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For months I have been trying to get council’s resource consent to build a new house. It’s a simple project — three bedrooms, two baths, a kitchen lounge, twin garage, and an inside dog kennel which is plumbed, carpeted, and has air con. (Algernon, our Pomeranian, is delicate).
I’m getting nowhere. I am plagued by council’s impertinent queries regarding Algy’s continence and plumbing. They insist I put a safety handrail beside his toilet, widen his kennel door, and replace his pure wool Bremworth carpet with waterproof linoleum.
It’s red tape on red tape. What can I do?
I have no useful advice on defeating red tape. The problem is red tape has become an essential service. It is the embalming fluid of bureaucracy — something that gives its dead hand the appearance of life.
There’s a telling quote from Dr Wernher von Braun, the Nazi rocket builder who masterminded the US man-on-the-moon project. “To conquer the universe one has to solve two problems — gravity and red tape. We may have mastered gravity,” von Braun allowed.
The purpose of red tape is to keep us safe from the consequences of common sense. That said, have you thought of putting Algernon’s kennel in the back yard? You could give him an outside fireplace, a daisy lawn, and a long drop. (With safety handrail).
Failing all that, try telling them Algy has special needs. He is a Pomeranian struggling to overcome his belief he’s a Spoodle.
Dear Uncle Norm,
Arrowtown’s autumn festival has become a puffed-up, commercial intrusion on the peaceful lives of its villagers.
Last weekend, there were so many noisome visitors, locals couldn’t find a parking space. The crowded fair stalls were awash with tawdry tat, and the Grand Parade was much like previous years — half of the town’s brats wave cheekily from various club floats, while the other half goggle back. And as for their parents!
Enough of these crass, capitalist, faux-festive events. For the sake of the country’s most beautiful township, put an end to this event.
That wins you Letter of the Week, Bert. However, I suggest you seek urgent psychiatric help.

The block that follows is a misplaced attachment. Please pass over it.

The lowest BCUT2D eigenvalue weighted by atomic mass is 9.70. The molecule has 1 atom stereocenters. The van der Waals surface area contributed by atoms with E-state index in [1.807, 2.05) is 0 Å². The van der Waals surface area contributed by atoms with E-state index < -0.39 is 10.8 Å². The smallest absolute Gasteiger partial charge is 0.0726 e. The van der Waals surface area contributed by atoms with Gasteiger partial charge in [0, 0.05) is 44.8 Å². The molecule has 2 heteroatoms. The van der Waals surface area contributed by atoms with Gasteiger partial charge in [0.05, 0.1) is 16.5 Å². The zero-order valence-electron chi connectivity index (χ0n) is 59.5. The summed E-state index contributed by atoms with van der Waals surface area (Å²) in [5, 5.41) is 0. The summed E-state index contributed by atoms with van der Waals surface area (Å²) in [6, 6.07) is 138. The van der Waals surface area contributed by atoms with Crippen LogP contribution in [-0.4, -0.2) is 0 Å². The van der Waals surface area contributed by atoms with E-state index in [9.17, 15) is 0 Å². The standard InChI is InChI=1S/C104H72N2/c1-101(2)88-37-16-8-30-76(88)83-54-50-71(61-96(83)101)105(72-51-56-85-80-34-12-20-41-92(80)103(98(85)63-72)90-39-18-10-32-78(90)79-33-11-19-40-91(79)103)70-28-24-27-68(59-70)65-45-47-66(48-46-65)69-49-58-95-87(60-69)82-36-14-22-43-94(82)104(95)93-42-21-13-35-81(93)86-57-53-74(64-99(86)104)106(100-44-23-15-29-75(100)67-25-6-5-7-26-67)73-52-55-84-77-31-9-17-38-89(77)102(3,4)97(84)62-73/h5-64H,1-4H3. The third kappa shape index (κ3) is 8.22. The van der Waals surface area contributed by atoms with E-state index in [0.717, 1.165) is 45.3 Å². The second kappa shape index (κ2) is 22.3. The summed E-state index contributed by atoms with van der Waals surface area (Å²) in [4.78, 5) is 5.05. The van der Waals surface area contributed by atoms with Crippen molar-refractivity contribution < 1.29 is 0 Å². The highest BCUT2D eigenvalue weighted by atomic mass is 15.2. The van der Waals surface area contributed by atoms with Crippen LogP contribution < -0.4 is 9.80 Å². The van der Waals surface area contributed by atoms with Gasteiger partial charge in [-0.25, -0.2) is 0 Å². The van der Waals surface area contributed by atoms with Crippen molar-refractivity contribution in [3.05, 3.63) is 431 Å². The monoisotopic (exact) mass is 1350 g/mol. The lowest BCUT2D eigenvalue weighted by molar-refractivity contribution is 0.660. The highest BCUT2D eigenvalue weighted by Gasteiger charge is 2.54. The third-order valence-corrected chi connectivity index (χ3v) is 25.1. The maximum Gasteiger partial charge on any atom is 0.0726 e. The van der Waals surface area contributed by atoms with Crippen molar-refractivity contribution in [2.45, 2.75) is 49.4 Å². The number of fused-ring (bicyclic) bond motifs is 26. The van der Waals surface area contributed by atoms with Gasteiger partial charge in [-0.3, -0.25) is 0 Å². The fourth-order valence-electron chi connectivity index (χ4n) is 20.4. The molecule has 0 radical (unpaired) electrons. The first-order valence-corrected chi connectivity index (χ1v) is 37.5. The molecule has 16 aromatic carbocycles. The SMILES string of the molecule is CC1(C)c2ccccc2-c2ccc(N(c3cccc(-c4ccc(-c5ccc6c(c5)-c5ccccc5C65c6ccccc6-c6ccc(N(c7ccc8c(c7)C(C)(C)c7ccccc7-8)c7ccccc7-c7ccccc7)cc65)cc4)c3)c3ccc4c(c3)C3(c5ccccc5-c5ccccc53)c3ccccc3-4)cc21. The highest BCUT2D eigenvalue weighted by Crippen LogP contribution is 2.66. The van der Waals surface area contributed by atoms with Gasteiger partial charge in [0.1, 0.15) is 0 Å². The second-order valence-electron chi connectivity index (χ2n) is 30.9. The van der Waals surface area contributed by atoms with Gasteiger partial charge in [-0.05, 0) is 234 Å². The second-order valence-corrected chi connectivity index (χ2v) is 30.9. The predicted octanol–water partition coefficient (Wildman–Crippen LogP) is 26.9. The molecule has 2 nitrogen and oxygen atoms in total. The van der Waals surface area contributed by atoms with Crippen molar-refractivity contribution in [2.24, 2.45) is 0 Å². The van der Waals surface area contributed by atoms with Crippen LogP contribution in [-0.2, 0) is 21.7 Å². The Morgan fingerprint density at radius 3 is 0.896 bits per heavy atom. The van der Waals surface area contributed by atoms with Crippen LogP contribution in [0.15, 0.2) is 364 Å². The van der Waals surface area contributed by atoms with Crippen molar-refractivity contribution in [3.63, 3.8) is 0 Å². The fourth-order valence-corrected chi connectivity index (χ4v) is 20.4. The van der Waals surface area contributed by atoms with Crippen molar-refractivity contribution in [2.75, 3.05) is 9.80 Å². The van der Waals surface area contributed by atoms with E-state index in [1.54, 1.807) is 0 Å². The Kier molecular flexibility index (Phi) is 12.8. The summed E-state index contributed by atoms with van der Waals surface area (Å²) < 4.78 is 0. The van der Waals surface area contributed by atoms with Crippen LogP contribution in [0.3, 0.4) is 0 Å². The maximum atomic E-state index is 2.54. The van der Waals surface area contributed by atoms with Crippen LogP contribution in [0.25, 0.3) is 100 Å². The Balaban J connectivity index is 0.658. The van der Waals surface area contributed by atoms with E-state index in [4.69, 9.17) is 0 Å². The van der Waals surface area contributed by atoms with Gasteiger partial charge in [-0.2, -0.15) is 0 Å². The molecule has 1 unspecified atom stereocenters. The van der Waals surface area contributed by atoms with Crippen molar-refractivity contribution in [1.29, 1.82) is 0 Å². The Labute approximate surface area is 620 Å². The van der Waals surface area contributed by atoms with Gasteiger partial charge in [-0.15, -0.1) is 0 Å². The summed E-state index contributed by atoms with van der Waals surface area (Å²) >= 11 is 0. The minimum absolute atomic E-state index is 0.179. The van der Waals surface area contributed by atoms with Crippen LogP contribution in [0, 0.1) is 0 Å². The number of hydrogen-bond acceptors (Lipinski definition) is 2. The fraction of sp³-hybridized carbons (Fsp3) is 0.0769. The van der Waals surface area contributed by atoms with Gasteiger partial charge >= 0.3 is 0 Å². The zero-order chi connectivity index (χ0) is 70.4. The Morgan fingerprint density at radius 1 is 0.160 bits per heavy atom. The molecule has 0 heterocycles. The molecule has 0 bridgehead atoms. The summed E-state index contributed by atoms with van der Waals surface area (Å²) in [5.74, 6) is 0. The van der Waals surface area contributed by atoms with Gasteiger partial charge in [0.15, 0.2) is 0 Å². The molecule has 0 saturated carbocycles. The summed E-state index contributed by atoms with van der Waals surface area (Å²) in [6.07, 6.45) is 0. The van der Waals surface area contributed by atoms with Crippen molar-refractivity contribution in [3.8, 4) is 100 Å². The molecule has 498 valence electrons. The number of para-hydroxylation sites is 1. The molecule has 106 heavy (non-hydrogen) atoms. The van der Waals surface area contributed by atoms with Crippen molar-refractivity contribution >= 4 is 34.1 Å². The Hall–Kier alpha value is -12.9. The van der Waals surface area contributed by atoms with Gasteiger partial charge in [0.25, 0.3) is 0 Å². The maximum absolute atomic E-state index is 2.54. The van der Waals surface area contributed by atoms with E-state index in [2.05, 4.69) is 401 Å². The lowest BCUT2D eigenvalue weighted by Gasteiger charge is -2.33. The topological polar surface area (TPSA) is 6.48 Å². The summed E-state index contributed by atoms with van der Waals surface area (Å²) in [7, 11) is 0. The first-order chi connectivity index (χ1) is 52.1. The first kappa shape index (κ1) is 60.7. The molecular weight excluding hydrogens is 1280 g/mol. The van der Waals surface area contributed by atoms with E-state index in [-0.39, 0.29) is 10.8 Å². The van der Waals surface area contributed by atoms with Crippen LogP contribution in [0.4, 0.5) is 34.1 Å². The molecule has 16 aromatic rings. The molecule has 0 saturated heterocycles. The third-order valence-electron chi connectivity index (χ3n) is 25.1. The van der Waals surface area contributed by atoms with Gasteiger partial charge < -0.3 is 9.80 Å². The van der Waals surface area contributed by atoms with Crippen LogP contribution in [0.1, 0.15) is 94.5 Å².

Lie back on the couch, snuffle into your hankie, and tell the counsellor your tragedy is being a killjoy. A twit, a twerp, and a tosser. Both a ning and a nong, a snollygoster, a ninnyhammer, and a pettifogging pillock.
A wacko, a bonehead, a dingbat, and a cockalorum. Probably a mook, definitely a dropkick, and conceivably, a Blues fan.
Yes, make an appointment. If she’s in luck, your shrink will also be out to lunch.
Dear Uncle Norm,
I read in Queenstown’s Mountain Scene that an upcoming Arrowtown event has the Honourable Uncle Norm interviewing the ODT’s other resident humorist, Steve Braunias, on the subject: “Is Cancel Culture Strangling Satire?”
I’ve had enough of the likes of you two disrespecting social justice and people with sound opinions.
Your aberrance is advertised for May 9, but it should be banned. The Queenstown Council must cancel the library card of anyone who registers for it. Hackers ought take down its Eventfinda ticket website. And there must be protests outside your local pharmacy, which I hear furtively sells Braunias tickets from under its counter.
Willard, old fruit, you gnaw at the wrong end of the stick. Yes, we’ll talk about cancel culture and satire, but the prime subject is Braunias’ new book, Missing Persons. It looks behind several of New Zealand’s most notorious murders. Braunias has a very special ability to bring a courtroom and its technicalities to life. We’ll discuss his gripping account of the Grace Millane case, and his analysis of the Mark Lundy trials.
Reviewing Missing Persons, the ODT’s own court reporter, Rob Kidd, noted that Braunias shows us the difference between great — and merely good — crime reporting. Uncle Norm, a court reporter too, during his gilded youth, agrees with Rob.
Dear Uncle Norm,
Why is Dunedin having the Maori name Otepoti slowly imposed on it? It makes no sense. Otepoti — a fairly short-lived Maori settlement on the site of Central Dunedin — was abandoned 40 years before the settler ships.
There is a case for calling New Zealand Aotearoa. But Otepoti instead of Dunedin? The name itself suggests Otepoti was neither important nor specific. Its underwhelming translation is “a corner of the harbour”.
Must we always undervalue our European heritage?
We could do worse. When Dunedin was declared a Unesco City of Literature, our city council (ever careful with your money) commissioned a consultant to name this haven of culture. She suggested “Otepoti — He Puna Auaha.”
Which means: “Otepoti — Spring of Orgasmic Energy.”
For some odd reason, it hasn’t taken.
- John Lapsley is an Arrowtown writer.